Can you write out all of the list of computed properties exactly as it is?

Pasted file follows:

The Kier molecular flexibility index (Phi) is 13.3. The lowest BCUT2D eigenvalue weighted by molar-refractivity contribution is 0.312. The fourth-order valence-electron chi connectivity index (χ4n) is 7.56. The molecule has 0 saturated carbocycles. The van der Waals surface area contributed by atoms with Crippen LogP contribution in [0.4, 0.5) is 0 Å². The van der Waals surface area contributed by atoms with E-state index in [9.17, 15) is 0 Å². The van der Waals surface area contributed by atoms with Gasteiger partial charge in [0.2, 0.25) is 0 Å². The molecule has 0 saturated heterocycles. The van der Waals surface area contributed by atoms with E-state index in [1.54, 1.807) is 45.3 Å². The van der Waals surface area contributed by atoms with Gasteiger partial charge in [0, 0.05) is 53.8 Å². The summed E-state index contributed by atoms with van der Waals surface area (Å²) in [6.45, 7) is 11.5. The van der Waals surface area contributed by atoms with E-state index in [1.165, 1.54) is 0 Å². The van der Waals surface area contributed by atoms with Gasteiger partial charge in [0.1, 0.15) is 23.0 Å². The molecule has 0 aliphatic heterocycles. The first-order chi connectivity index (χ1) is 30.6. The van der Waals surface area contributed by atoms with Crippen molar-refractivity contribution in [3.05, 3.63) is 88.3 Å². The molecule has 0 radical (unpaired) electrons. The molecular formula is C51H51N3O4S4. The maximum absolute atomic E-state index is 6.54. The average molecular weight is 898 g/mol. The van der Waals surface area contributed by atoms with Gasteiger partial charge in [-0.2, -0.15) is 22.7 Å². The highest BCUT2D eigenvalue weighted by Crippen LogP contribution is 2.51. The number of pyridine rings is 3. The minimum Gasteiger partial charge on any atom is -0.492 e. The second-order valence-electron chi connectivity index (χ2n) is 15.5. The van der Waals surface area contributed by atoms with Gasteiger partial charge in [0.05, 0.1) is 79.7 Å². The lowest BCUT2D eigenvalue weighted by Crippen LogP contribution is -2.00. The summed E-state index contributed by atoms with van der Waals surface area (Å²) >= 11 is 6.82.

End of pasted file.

The Kier molecular flexibility index (Phi) is 13.3. The lowest BCUT2D eigenvalue weighted by molar-refractivity contribution is 0.312. The fourth-order valence-electron chi connectivity index (χ4n) is 7.56. The molecule has 0 saturated carbocycles. The van der Waals surface area contributed by atoms with Crippen LogP contribution in [0.4, 0.5) is 0 Å². The van der Waals surface area contributed by atoms with E-state index in [9.17, 15) is 0 Å². The van der Waals surface area contributed by atoms with Gasteiger partial charge in [0.2, 0.25) is 0 Å². The molecule has 0 saturated heterocycles. The van der Waals surface area contributed by atoms with E-state index in [1.54, 1.807) is 45.3 Å². The van der Waals surface area contributed by atoms with Gasteiger partial charge in [0, 0.05) is 53.8 Å². The summed E-state index contributed by atoms with van der Waals surface area (Å²) in [6.45, 7) is 11.5. The van der Waals surface area contributed by atoms with E-state index in [1.165, 1.54) is 0 Å². The van der Waals surface area contributed by atoms with Gasteiger partial charge in [0.1, 0.15) is 23.0 Å². The molecule has 0 aliphatic heterocycles. The first-order chi connectivity index (χ1) is 30.6. The van der Waals surface area contributed by atoms with Crippen molar-refractivity contribution in [3.05, 3.63) is 88.3 Å². The molecule has 0 radical (unpaired) electrons. The molecular formula is C51H51N3O4S4. The maximum absolute atomic E-state index is 6.54. The average molecular weight is 898 g/mol. The van der Waals surface area contributed by atoms with Gasteiger partial charge in [-0.2, -0.15) is 22.7 Å². The highest BCUT2D eigenvalue weighted by Crippen LogP contribution is 2.51. The number of pyridine rings is 3. The minimum Gasteiger partial charge on any atom is -0.492 e. The second-order valence-electron chi connectivity index (χ2n) is 15.5. The van der Waals surface area contributed by atoms with Gasteiger partial charge in [0.05, 0.1) is 79.7 Å². The lowest BCUT2D eigenvalue weighted by Crippen LogP contribution is -2.00. The summed E-state index contributed by atoms with van der Waals surface area (Å²) >= 11 is 6.82.